Why Grow What You Know: The Key to Good Writing is Good Research

Ask just about anyone what you should write, and they will tell you to write about what you know. This is very good advice and it should be heeded, but what is a writer to do when what they know isn’t enough?

Writers and readers are two sides of the same coin, and writers need to keep this in mind when putting pen to paper. When you write for your readers, you are entering into a relationship with them, and trust is an absolute requirement in a relationship that is going to last. So, if you want your readers to be faithful to you, it is important that you establish yourself as a voice that your audience can trust.

Readers today have a lot of options when it comes to the reading material they pick up and stick with. They come from a wide range of backgrounds, and it is not always easy to predict who will join your readership. Today’s readers also have a wealth of information at their fingertips, and they are becoming increasingly adept at fact-checking. If you choose to write on a subject that you know little about, chances are your work will end up in the hands of a better informed reader. You might be tempted to ask yourself, “So what? A reader knows better than me, what’s the big deal?”

For many readers, reading for pleasure is an act of exploration and escapism. They are leaving the confines of their world and immersing themselves in a realm of the author’s creation. They are temporarily suspending the reality in which they live in order to believe in an alternative reality that you have built. In this new universe that you and your readers are exploring, your readers have chosen to trust you and to follow you. They want to see that you and the world you are putting in front of them are trustworthy. If you hold up your part of the relationship, then your readers are likely to keep coming back from more. If you leave little inaccuracies and mistakes sprinkled throughout, though, you are violating the faith your readers have placed in you, making it much more difficult for them to lose themselves in your creative vision.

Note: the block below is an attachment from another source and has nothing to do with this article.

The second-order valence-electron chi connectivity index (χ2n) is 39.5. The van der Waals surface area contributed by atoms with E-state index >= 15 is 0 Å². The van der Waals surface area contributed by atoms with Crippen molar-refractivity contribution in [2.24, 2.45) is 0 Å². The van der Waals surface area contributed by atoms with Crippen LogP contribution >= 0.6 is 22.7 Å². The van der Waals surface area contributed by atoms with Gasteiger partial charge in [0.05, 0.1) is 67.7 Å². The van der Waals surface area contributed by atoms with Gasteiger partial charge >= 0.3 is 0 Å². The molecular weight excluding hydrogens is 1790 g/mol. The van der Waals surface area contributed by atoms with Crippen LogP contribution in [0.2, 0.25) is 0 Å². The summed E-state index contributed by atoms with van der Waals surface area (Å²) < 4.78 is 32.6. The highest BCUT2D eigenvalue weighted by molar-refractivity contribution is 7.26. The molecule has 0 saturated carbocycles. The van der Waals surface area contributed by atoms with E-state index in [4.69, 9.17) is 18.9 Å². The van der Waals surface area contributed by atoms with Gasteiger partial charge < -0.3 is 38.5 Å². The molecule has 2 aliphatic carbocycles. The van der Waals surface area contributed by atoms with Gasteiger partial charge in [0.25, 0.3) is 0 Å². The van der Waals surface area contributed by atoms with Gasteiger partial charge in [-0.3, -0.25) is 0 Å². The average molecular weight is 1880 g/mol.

Writing, after all, is an effort to construct something believable. The point, especially when writing fiction, is to create something that readers can accept as true. It is vitally important that writers avoid situations in which readers must suspend their disbelief. If we write about something that someone else has really experienced, but we write it unrealistically, it won’t be believable.

My editor gave me an excellent example of this in action. He was recently asked to read a piece about a man canoeing across a lake. In the story, the protagonist sets out in the afternoon across a wide, long body of water, which is smooth as glass, while a gentle breeze keeps him comfortably cool.

“Oh, you’ll stay cool, alright, but you won’t be comfortable,” my editor grumbled. “The waves will be splashing over the gunwales. They’ll be all up on you, and you’ll want to be wearing clothes and shoes that dry quickly. Getting soaked tends to keep you pretty chilly.”

Having canoed across some wide, long lakes in the afternoon, he can tell you from experience that the wind travels the length of the lake and stirs up big, obnoxious waves even on relatively calm days.